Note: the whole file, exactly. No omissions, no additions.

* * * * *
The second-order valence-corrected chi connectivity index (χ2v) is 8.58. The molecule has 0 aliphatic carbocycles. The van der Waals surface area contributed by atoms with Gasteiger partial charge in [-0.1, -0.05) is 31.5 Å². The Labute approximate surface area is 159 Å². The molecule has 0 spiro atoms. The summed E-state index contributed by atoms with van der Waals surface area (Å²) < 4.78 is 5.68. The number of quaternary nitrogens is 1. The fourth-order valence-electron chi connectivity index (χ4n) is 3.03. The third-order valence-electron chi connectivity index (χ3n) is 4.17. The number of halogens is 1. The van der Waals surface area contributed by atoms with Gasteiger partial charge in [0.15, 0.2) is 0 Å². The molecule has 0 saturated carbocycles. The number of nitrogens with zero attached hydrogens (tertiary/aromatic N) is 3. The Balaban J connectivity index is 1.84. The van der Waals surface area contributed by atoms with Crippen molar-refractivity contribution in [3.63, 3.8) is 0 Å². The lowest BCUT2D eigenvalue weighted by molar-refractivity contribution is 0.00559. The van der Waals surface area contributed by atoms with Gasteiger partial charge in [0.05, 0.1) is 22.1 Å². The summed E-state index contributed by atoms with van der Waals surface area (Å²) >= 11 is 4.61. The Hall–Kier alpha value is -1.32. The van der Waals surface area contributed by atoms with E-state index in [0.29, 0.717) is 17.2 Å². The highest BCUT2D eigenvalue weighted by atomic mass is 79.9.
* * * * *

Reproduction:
The second-order valence-corrected chi connectivity index (χ2v) is 8.58. The molecule has 0 aliphatic carbocycles. The van der Waals surface area contributed by atoms with Gasteiger partial charge in [-0.1, -0.05) is 31.5 Å². The Labute approximate surface area is 159 Å². The molecule has 0 spiro atoms. The summed E-state index contributed by atoms with van der Waals surface area (Å²) < 4.78 is 5.68. The number of quaternary nitrogens is 1. The fourth-order valence-electron chi connectivity index (χ4n) is 3.03. The third-order valence-electron chi connectivity index (χ3n) is 4.17. The number of halogens is 1. The van der Waals surface area contributed by atoms with Gasteiger partial charge in [0.15, 0.2) is 0 Å². The molecule has 0 saturated carbocycles. The number of nitrogens with zero attached hydrogens (tertiary/aromatic N) is 3. The Balaban J connectivity index is 1.84. The van der Waals surface area contributed by atoms with Crippen molar-refractivity contribution in [3.63, 3.8) is 0 Å². The lowest BCUT2D eigenvalue weighted by molar-refractivity contribution is 0.00559. The van der Waals surface area contributed by atoms with Gasteiger partial charge in [0.05, 0.1) is 22.1 Å². The summed E-state index contributed by atoms with van der Waals surface area (Å²) >= 11 is 4.61. The Hall–Kier alpha value is -1.32. The van der Waals surface area contributed by atoms with E-state index in [0.29, 0.717) is 17.2 Å². The highest BCUT2D eigenvalue weighted by atomic mass is 79.9.